The Iraqi government scoffed Saturday at Washington's decision to deploy thousands of additional troops to the region in preparation for possible war, as U.N. arms inspectors visited five suspected weapons sites in and around the capital.
"Whoever dares to strike Iraq and its people will pay a high price," the official Iraqi army newspaper, Al-Qadissiya, said in an editorial.
"The beating of war drums, the noise of weapons, the sending of warships, the mobilizing of armies will neither frighten nor terrorize the Iraqis," said the paper.
Thousands of U.S. troops, two aircraft carrier battle groups and scores of combat aircraft have received orders since Christmas to ready themselves to head to the region in January and February, American defense officials said Friday. Military personnel will go to Kuwait, Saudi Arabia, Qatar, Oman and Bahrain, among other locations.
Iraqi Trade Minister Mohammed Mahdi Saleh opened a seminar in Baghdad on Saturday saying that Iraq would defeat any invader.
"Iraqis will fight under the leadership of the holy leading warrior (President) Saddam Hussein," said Saleh, dressed in a military uniform. "We will fight from village to village, from city to city, from street to street in every city."
The Iraqi Information Ministry said teams of U.N. inspectors went to the al-Qa'qaa complex, 20 miles south of Baghdad, and four other sites, including the al-Kindi vaccine factory -- which was inspected on Dec. 22 -- and the Ibn Younis engineering plant.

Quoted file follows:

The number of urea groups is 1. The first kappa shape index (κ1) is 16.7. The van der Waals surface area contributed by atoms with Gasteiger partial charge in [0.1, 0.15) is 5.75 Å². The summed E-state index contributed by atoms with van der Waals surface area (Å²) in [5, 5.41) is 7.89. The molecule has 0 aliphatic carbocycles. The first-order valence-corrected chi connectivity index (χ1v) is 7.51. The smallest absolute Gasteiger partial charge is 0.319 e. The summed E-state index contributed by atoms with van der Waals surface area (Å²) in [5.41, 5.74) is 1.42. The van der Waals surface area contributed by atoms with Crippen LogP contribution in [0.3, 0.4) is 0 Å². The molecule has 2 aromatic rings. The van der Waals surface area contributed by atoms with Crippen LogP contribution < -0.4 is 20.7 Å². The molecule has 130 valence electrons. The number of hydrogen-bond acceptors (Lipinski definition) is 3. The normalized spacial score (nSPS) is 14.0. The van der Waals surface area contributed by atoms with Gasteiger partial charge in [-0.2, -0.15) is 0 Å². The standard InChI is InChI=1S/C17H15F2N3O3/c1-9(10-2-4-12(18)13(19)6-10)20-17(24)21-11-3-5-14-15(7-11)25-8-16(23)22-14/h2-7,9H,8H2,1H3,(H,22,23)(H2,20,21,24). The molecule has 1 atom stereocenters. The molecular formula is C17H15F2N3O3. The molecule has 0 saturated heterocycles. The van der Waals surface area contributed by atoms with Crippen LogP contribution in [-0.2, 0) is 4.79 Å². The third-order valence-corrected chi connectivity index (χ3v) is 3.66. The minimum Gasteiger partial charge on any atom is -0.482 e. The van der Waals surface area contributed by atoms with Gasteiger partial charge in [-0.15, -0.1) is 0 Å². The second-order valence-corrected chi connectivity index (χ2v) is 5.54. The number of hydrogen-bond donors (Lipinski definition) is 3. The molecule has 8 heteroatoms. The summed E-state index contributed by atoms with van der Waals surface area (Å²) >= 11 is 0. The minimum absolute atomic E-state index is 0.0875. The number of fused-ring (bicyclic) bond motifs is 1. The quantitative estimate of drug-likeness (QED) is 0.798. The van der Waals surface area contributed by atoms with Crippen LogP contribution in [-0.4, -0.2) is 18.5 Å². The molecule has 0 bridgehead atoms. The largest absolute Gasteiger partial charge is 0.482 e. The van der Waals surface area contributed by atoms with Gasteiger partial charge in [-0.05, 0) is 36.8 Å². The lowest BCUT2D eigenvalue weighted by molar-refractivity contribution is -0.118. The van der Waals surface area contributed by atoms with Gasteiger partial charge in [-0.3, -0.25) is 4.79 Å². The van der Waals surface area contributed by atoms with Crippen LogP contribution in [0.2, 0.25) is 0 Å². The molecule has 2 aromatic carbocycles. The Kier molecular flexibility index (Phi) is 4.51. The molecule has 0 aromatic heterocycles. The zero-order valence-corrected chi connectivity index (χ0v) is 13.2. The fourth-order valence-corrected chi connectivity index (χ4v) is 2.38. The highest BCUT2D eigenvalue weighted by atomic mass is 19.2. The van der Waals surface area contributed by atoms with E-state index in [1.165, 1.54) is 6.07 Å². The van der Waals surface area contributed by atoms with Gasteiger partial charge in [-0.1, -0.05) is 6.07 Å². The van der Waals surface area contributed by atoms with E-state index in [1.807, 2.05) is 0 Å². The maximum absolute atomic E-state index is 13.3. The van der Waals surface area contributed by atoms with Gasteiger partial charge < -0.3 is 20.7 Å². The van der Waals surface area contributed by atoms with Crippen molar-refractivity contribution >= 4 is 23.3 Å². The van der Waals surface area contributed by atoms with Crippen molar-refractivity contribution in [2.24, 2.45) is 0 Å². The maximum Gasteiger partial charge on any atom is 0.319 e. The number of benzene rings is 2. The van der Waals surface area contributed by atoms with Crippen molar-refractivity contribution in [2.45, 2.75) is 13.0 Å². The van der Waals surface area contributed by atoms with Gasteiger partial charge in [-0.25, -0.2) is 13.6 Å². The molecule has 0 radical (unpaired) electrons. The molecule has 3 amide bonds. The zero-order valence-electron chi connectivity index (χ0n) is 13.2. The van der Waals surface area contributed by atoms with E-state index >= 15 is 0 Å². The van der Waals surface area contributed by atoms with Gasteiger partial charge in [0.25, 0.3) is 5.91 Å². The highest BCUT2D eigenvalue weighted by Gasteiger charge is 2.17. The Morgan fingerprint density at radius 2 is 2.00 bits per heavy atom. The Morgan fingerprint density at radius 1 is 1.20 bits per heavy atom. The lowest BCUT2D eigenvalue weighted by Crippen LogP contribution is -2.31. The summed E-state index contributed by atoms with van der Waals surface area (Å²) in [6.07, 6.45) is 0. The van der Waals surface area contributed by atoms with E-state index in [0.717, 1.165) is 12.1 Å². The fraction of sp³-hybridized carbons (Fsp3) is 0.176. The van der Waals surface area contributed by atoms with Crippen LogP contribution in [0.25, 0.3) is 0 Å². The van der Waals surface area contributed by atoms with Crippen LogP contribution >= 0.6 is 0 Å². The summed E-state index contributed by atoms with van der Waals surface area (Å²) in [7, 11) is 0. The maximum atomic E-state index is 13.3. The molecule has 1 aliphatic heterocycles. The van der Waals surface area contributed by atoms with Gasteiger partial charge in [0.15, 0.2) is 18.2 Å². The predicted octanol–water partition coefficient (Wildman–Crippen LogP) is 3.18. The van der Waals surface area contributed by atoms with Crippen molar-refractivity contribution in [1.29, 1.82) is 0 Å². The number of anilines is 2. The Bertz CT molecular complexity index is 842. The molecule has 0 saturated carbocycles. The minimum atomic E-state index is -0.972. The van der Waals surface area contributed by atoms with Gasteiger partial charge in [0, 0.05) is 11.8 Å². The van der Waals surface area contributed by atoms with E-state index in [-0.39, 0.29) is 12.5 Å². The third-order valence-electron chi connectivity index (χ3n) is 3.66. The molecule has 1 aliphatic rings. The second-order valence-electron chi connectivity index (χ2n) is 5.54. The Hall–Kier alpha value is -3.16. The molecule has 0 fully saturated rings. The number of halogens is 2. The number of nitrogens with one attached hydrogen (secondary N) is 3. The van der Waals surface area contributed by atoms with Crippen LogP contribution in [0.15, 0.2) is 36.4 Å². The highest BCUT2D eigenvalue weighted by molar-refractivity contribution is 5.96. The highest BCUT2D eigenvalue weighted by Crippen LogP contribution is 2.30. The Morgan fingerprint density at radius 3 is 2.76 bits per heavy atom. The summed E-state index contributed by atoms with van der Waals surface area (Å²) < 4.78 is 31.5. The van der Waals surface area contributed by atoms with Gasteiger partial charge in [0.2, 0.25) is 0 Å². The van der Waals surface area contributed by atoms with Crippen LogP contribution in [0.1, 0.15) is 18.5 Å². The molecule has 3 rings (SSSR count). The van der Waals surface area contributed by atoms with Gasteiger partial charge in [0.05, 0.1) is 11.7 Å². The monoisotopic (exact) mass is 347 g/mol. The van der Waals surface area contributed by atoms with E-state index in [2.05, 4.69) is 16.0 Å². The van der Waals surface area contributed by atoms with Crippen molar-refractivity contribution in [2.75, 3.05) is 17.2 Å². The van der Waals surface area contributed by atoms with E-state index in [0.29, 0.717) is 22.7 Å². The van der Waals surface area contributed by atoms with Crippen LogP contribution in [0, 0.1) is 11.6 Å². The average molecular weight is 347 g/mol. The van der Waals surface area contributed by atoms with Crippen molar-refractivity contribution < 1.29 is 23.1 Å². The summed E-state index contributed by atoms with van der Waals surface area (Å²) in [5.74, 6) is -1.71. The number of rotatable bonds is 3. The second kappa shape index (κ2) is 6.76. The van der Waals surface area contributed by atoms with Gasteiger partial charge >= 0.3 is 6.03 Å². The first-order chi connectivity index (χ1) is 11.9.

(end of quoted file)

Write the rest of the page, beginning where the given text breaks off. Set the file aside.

The inspectors have visited al-Qa'qaa eight times since they resumed their work on Nov. 27. The huge complex houses several factories, including one used to make parts for nuclear and conventional missiles.
The inspections are being carried out under U.N. Security Council Resolution 1441 that entitles the inspectors to visit any facility or property at any time.
During the inspections in the 1990s, the United Nations destroyed tons of Iraqi chemical and biological weapons and dismantled Iraq's nuclear weapons program.
However, the inspectors do not believe they had found all of Iraq's banned arsenal by the time they left ahead of U.S. and British airstrikes in late 1998. After the airstrikes, Iraq refused to allow the inspectors to return and insisted it had no weapons of mass destruction.
Iraq agreed to readmit the inspectors after the passage of Resolution 1441, which warns Baghdad of "serious consequences" if it does not cooperate with the U.N. disarmament process. The United States and Britain have threatened to disarm Iraq by force if it does not cooperate with the U.N. inspectors.